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Culdrose senior rating invents money saving widget

7 April 2016
It may be small, but a little widget invented by Culdrose senior rating Neil Tregenza has saved the Merlin community more than £350,000 – and netted the engineer a cash reward.

The simple device – the chief petty officer dubs it the ‘Triggs Extraction Tool’ – is now being used around the globe by his fellow helicopter engineers, meaning Merlin rotorheads no longer have to be sent all the way back to Cornwall to have a routine component replaced but can be fixed in theatre.

It’s saved hundreds of thousands of pounds – and means the helicopters are not out of action for as long.

CPO Tregenza, who serves with the Merlin training squadron, 824 NAS, was inspired by the sight of a rotorhead being delivered to the workshop in Culdrose from the Gulf, where the helicopters are operating around the clock. 

It was a bit of a light-bulb moment to be honest

CPO Neil Tregenza

A crucial bolt, involved in connecting the rotor blade to the main rotorhead, had seized in place. This had prevented a routine component replacement from taking place and had therefore required that he entire rotorhead to be detached from the airframe and brought back to the UK.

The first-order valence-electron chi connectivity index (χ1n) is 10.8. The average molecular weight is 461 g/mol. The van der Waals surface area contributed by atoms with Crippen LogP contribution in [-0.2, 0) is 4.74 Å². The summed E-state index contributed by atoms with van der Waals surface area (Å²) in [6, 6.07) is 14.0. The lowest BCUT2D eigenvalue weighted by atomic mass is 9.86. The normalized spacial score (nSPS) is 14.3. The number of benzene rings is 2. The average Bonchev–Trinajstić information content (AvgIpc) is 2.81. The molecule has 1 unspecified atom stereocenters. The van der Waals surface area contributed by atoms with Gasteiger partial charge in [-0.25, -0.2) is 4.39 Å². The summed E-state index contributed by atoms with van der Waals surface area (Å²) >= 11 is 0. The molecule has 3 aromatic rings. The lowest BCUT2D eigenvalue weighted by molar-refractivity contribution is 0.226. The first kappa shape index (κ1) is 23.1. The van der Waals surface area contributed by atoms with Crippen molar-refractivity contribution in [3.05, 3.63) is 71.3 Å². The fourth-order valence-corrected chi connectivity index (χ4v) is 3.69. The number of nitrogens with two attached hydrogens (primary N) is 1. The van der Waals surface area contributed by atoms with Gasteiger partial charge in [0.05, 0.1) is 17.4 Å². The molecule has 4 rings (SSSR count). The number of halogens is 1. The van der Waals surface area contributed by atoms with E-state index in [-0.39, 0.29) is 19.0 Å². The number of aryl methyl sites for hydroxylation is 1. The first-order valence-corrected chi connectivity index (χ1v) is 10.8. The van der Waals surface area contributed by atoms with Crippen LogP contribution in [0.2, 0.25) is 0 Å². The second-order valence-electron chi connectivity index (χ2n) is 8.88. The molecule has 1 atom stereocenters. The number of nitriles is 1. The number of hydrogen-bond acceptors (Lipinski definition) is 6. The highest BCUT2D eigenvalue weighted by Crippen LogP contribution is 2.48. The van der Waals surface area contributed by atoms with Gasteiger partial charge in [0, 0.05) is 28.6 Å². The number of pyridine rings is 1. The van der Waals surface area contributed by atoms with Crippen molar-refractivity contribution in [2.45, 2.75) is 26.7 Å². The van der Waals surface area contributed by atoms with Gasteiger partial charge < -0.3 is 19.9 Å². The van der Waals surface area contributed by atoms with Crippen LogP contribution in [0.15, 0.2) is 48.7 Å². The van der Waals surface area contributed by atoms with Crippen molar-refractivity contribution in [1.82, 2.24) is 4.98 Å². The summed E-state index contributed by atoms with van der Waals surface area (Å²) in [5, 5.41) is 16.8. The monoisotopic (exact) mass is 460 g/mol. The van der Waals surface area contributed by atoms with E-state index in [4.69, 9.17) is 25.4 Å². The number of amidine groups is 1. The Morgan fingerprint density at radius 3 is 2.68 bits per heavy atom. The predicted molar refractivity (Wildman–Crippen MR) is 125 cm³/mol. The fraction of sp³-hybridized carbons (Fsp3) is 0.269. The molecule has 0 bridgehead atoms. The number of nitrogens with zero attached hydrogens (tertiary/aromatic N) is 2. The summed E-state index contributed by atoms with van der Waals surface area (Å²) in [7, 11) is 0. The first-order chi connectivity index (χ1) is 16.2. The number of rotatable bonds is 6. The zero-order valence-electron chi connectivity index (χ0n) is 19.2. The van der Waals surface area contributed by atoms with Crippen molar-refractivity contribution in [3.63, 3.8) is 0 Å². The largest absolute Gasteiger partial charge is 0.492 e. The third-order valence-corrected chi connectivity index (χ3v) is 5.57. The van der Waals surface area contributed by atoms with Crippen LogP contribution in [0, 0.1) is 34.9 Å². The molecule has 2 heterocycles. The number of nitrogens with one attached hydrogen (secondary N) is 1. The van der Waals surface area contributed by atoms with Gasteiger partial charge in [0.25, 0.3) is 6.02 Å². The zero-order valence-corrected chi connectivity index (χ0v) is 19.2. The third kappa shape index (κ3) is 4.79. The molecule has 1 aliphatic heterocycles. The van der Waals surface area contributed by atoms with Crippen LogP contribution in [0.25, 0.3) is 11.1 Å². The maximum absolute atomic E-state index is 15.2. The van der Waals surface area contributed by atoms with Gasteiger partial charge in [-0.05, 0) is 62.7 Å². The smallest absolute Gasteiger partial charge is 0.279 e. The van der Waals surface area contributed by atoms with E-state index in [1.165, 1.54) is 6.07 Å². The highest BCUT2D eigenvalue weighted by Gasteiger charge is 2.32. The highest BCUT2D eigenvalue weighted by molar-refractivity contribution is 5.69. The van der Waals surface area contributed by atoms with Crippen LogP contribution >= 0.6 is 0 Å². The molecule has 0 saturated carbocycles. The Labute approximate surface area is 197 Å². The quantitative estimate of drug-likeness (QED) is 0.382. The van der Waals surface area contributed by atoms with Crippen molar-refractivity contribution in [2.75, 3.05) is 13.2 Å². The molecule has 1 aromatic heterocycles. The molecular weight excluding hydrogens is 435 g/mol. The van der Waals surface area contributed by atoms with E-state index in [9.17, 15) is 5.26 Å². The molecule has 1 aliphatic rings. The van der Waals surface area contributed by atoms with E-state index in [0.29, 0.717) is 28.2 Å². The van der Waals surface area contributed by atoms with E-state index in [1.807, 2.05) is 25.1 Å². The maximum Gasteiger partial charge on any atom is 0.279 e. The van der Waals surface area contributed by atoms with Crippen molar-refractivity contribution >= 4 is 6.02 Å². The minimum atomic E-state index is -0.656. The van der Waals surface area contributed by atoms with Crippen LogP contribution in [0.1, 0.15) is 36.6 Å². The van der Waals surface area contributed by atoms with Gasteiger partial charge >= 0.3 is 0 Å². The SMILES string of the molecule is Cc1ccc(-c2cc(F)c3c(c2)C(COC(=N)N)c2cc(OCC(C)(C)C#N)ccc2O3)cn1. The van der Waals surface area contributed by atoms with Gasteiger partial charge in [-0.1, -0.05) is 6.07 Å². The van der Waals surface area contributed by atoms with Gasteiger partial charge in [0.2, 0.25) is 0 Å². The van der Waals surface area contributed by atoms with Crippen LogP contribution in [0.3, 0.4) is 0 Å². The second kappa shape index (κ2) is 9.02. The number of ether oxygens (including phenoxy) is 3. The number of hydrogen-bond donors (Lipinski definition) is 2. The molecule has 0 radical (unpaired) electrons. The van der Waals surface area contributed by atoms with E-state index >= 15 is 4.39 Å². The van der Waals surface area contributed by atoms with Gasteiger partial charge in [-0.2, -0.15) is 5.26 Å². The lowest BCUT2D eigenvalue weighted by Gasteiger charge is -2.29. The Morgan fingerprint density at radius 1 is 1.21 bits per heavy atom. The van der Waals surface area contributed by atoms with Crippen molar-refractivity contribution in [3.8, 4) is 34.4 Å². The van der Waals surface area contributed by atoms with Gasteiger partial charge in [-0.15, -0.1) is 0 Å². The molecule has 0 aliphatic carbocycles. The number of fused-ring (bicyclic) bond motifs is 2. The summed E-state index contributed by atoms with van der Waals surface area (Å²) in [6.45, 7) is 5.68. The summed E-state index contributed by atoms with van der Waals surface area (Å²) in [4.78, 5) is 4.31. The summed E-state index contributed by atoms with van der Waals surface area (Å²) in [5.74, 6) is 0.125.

Neil, who’s worked as a mechanic his entire career in the Royal Navy, recognised that similar tools which he had at home could – with some modification – be used to extract the bolt from the rotorhead.

Beyond saving the MOD a lot of dosh, his brainwave has earned him the MOD’s GEMS award of over £10k; the scheme recognises money-saving and innovation by Service personnel and civilians across the Armed Forces.

The award was presented by the head of the Fleet Air Arm, Rear Admiral Keith Blount, who was introduced to the Triggs Extraction Tool by its inventor (pictured above by PO(Phot) Paul A’Barrow) in the Merlin repair facility.

“It was a bit of a light-bulb moment to be honest,” Neil explained. “I had the idea, designed it and then used the facilities at the Culdrose workshops to make the tool myself.

“It worked first time! It is great that any idea, no matter how small it may seem, can have such a positive impact.”

“It has made things a lot easier for the aircraft engineers in theatre, but unfortunately, now that I have been given an award, I am going to have to buy the cakes!”

That’s not a bad thing...

“As ideas go, this is right up there with the best of them,” Rear Admiral Blount said. “Everyone will benefit from this invention and it ensures that we get the maximum out of our aircraft whilst they are in theatre.

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